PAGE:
Uttarakhand is located in the central sector of the Himalayan orogen and falls in Zone IV and V of Earthquake Zoning Map of India (IS1893 2002). Besides major earthquakes in 1344, 1505 and 1803 (Mw~7.6) this region has witnessed two moderate magnitude earthquakes in 1991 and 1999 with epicenters at Uttarkashi (Mw~6.7) and Chamoli (Mw~6.4) respectively. This region has thus not witnessed a major earthquake for more than previous 200 years and falls in seismic gap of 1935 and 1905 great earthquakes [21,22]. This further enhances seismic risk in the state.

Evolutionary history and high seasonal precipitation make this region highly vulnerable to landslides and flash floods and these are particularly common during monsoon period (mid-June to September); rainy season in Indian sub-continent. Significant loss is incurred due to these every year and cumulative losses are much higher than those caused by other disasters including earthquakes. In the previous 9 years (2010-18) 5,190 human lives have been lost in Uttarakhand due to landslides and flash floods (Table 1) and this is significantly higher than human loss of 768 in 1991 Uttarkashi and 102 in 1999 Chamoli earthquakes (Table 1).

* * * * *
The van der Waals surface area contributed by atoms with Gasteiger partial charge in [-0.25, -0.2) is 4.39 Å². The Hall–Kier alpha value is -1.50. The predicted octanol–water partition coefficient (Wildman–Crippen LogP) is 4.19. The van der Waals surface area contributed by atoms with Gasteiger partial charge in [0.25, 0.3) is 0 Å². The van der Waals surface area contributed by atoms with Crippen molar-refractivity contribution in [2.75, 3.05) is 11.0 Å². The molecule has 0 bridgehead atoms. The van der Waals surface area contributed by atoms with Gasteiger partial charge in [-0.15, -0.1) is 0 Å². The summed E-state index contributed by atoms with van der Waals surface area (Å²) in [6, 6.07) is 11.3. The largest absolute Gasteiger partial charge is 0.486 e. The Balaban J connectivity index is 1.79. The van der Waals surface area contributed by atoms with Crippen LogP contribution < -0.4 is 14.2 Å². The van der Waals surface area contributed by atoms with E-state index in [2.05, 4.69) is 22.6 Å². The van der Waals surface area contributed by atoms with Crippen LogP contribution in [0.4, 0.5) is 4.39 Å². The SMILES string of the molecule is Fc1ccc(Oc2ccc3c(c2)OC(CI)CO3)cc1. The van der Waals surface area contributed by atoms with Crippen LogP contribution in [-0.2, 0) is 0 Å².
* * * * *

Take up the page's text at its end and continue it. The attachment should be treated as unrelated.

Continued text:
Table 1: Loss of life and property in Uttarakhand due to landslides and flash floods (Source: State Emergency Operations Centre, Government of Uttarakhand).

Year Human Loss Loss of Animals Total no. of houses damaged Loss of Agriculture land in (in hectares)
Dead Missing Injured Partially Severely Fully
2010 220 - 139 1,798 10,672 - 1,215 240.9
2011 83 - 71 876 5,814 - 514 806.3
2012 176 - 96 997 743 - 285 40.3